First Repeat Discipline (Mathematics)
First Alumni Participant (non-faculty)
First Debate to be Twittered Live

Scott Turner--Political Science
Gary Packwood--Music
John Bawden--History
Cedric Norman--Alumni, Marketing, Communication Studies
Billy Clow--The Arts
Benton Tyler--Mathematics
Steven Parker--Devil's Advocate

MC: Michael Patton

And the Oar goes to…

Benton Tyler!

Yes, the winner of the 12th Annual Life Raft Debate is Benton Tyler (Mathematics)! Benton’s win makes math the first repeat discipline to win the Life Raft Debate. Dr. Tyler’s defense had something to do with him being a better teacher than all other math teachers, everything depending on math, having guns, knowing judo and having a roll of duct tape. Hey, I didn’t really understand it, but I one get one vote.

And that vote really mattered this year. Despite having the record number of votes cast (over 470), this year’s decision was by the slimmest margin ever. If we weren’t using scantron technology, I fear the recount would have been going on still. As a witness to each of the 12 Life Raft Debates at UM, I must say that this one was, well, special. Not just because it was webcast live and tweeted about on UMLifeRaft, but because the participants threw themselves into the task with unparalleled zeal.

Scott Turner (Political Science), bursting with pride over his humility, begged the audience to make history and make him the only two-time champion.

Gary Packwood (Music) painted a bleak picture of life without music and even had a celestial chorus in the crowd to provide a demonstration.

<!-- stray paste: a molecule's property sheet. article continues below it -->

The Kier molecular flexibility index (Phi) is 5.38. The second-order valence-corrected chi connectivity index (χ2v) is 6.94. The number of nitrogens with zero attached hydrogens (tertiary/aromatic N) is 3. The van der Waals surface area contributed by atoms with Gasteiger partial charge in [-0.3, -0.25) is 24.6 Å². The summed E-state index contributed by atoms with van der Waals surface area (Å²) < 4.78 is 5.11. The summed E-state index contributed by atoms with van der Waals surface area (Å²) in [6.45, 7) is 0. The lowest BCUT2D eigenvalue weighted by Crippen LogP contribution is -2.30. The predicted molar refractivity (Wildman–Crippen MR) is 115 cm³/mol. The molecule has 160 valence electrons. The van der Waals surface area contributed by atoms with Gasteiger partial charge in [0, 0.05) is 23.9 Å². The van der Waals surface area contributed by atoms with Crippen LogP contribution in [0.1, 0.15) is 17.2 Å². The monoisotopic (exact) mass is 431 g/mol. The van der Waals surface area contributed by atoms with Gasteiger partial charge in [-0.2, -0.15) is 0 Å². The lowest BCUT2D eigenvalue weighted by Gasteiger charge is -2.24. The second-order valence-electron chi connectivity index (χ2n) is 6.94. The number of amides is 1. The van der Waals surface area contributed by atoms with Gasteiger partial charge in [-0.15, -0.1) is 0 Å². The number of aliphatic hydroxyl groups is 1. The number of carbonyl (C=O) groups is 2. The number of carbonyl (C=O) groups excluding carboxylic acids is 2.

John Bawden (History) promised that he could be a trusted advisor to whomever became the despot in the new world, using all his knowledge of history to steer this tyrant in the direction of benevolence. And he had a PowerPoint show.

Cedric Norman (Alum, Marketing, Comm. Studies) said that he would relaunch the advertising business in the new world, I think. He also said he’d get women to stop trying to talk to men during football games, much to 51% of the crowd’s chagrin. He pointed out all successful people need to market themselves and communicate, promised to listen to people and run like hell from mutant squids. In the end, he pleaded solidarity with the students in the audience and begged for the last seat on the boat.

Billy Clow (Dean of Fine Arts, Theater) defended all of the arts, claiming that everything came from one art form or another. He certainly demonstrated a knowledge of theater history, as he performed a crowd-pleasing burlesque show, shedding his suit as he was pleading his case.

Finally, Benton Tyler (Mathematics) gave an impassioned defense of the glories of math, without which it seems we wouldn’t have alarm clocks. He also convinced me that he was ready to go off the grid and be a survivalist, so he’s got that going for him.

After a raucous give and take, Devil’s Advocate Steve Parker claimed the audience should let all the panelists drown, since each of them was simply trying to sow the seeds of self-doubt in the minds of the audience, who would do better to trust themselves.

After all the shouting, stripping, singing and threatened gunplay was over, the votes were cast, Dr. Tyler was pulled aboard the raft, given the coveted Oar, and he and the audience set sail for New Jerusalem. The rest of the panel bickered among themselves until they slipped beneath the waves, to find eternal repose in the briny deep.

Thanks to everyone who participated, watched live or on the web or followed the debate on twitter. It couldn’t happen without all of you. And, as I said, it was special.